The Way Forward
Exploring ecologically sustainable thinking
By Chet Bowers
When I wrote The Culture of Denial (1997) most university faculty were in denial that the ecological crisis has any implications that might lead them to question whether the deep cultural assumptions and silences reinforced in their courses contribute to ecologically sustainable lifestyles. The exceptions were faculty in the sciences, and the occasional faculty member who focused on environmental issues from a disciplinary perspective.
Now most departments in universities have several faculty members who are addressing the connections between various cultural practices and the ecological crisis. However, the same patterns persist -— with environmental issues being framed by the conceptual traditions of the discipline. That is, the philosophy and English professors introduce students to environmental writers and eco-criticism, history professors assign readings by environmental historians, professors in architecture and urban planning introduce systems thinking, the word “sustainability” now appears more often in business courses, and science professors, while encouraging students to understand the micro and macro levels of the Earth’s ecosystems, continue to hold to the idea that they are not responsible for how political and economic forces turn their discoveries into surveillance systems that are putting us on the slippery slope of becoming a police state, and technologies that bring the production of food more under corporate control — to cite just two examples of denial.
The other significant change is the accelerated effort to reduce the carbon footprint of the campus infrastructure. Unfortunately, the late 20th century patterns of thinking acquired in graduate school continue to go unquestioned by most faculty. The result is that faculty who address environmental issues are still a minority in most departments. If students take an environmental course or two, the majority of their courses taken from faculty in the social sciences, humanities, and such professional schools as education will still reinforce many of the same deep cultural assumptions that gave conceptual direction and moral legitimacy to the individualistic/ consumer-dependent/ industrial culture that is ecologically unsustainable.
What will be missing in the education of most students is knowledge of how the language they take for granted, even when thinking about environmental issues, carries forward the misconceptions and silences of earlier eras lacking an awareness of environmental limits. Nor will the students graduate with a knowledge of how participating in the local cultural commons reduces their dependence upon consumerism. The knowledge of the technological and ideological forces enclosing what remains of the cultural and environmental will also be a missing part of their education.
One of the double-binds in the education of academics can be traced to the need to specialize within a niche area of their discipline in order to make an original scholarly contribution. This specialized area of inquiry reduces the ability to engage in substantive discussions of the ecologically problematic cultural issues that transcend the conceptual boundaries between disciplines. The penchant of academics to argue from entrenched conceptual positions, as well as their reliance on the tradition of academic freedom to justify their right to pursue what they assume is their cutting-edge conceptual agenda, have led to the failure to bring about fundamental reforms that cut across the disciplines.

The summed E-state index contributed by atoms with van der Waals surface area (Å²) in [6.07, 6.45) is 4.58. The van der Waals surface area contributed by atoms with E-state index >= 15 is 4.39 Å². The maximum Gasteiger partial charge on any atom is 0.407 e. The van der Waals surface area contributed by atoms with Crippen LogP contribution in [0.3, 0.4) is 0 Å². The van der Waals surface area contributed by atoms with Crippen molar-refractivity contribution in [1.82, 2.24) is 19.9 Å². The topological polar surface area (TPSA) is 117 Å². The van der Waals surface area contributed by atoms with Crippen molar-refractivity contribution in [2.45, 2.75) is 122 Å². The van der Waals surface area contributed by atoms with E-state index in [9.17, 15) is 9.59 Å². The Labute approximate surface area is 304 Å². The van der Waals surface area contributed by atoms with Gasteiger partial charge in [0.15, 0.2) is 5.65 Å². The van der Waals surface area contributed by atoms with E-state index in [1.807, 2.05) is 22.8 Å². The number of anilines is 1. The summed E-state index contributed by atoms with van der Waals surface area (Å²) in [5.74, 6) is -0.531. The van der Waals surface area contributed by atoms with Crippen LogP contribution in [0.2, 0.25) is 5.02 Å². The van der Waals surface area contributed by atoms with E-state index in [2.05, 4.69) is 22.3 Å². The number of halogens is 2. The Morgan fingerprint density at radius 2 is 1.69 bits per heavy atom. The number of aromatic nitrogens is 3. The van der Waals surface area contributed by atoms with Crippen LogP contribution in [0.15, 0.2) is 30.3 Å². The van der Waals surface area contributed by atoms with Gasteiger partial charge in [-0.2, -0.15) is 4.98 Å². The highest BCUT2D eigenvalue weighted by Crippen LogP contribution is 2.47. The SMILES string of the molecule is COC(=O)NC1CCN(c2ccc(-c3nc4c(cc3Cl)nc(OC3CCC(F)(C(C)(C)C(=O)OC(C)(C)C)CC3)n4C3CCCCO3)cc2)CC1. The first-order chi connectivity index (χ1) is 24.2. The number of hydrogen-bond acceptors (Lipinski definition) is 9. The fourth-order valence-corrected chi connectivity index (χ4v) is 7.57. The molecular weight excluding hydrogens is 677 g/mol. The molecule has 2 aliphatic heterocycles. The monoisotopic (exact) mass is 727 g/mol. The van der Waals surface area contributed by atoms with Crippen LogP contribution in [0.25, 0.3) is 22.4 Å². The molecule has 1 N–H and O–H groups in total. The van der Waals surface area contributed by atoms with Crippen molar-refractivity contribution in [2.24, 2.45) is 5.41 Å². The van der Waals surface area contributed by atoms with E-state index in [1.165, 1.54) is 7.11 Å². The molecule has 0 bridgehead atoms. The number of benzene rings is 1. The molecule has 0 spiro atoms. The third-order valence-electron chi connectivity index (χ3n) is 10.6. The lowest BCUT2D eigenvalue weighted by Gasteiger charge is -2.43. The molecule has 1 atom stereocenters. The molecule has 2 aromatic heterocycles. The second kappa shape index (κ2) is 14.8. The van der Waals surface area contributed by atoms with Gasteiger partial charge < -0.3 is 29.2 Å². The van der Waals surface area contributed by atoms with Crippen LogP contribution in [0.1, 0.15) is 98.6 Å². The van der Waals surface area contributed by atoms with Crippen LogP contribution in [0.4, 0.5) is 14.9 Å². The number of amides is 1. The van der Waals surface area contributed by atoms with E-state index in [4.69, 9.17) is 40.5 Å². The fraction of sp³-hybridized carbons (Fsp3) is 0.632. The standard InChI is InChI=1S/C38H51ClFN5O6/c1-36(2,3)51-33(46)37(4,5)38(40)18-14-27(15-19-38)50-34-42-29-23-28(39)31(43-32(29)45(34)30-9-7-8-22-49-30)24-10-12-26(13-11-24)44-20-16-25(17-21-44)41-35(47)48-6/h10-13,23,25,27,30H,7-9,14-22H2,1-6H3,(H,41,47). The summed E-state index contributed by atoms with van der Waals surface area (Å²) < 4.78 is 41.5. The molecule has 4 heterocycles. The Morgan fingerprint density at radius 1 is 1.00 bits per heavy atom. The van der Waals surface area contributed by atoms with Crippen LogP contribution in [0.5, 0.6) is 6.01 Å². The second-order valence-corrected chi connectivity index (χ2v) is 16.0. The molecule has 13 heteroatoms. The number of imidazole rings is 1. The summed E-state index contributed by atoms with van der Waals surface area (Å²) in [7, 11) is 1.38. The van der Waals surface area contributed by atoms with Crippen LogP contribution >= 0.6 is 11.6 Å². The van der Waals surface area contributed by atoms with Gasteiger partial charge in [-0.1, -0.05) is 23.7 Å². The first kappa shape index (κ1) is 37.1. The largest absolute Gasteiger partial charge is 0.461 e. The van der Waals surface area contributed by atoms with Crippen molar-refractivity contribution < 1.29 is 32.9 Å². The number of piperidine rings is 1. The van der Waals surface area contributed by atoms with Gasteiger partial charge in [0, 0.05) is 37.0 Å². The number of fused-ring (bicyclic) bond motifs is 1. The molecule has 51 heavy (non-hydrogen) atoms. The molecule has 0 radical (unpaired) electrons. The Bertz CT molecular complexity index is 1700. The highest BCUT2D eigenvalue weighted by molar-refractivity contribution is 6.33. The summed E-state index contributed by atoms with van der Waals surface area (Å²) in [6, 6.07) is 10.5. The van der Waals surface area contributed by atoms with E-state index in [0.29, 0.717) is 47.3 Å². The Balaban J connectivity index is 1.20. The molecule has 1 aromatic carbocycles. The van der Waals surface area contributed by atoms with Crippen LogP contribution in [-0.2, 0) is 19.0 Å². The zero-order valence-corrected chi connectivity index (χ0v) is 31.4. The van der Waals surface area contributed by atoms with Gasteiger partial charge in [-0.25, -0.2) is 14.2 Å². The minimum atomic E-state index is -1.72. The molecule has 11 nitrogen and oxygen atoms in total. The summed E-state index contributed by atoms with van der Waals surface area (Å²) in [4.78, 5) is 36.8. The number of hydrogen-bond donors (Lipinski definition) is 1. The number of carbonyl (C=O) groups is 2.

In order to promote a discussion of the conceptual reforms that have implications for all academic disciplines as well as for public school teacher who reproduce the silences of their professors, the following conversations will be held from 9 to 10:30 am Saturdays over the next three months at the Many Nations Longhouse on campus:
• Nov. 5 — How the metaphorical nature of the language used in university and public school classes, as well as in the popular media, carries forward the misconceptions and silences of earlier eras when there was no awareness of environmental limits.
• Nov. 19 — The nature of educational reforms that contribute to revitalizing the less monetized traditions of self-sufficiency and mutual support within the local cultural commons, and to an awareness of the cultural forces that are integrating them into the market economy that continues to displace workers through outsourcing and computer-driven automaton.
• Dec. 3 — How computer-mediating learning carries forward the print-based traditions of cultural storage and communication that undermines the exercise of ecological intelligence and the culturally diverse cultural commons.
• Jan. 14 — The way forward in an era of political and ecological uncertainties: Learning to use our political language in a more historically accurate and ecologically accountable manner.
• Jan. 28 — Strategies for initiating 21st century ways of thinking within public schools and universities.
Chet Bowers (email@example.com) is an adjunct professor of environmental studies at UO. His most recent books are Perspectives on the Ideas of Gregory Bateson, Ecological Intelligence, and Educational Reforms, and University Reforms in an Era of Global Warming.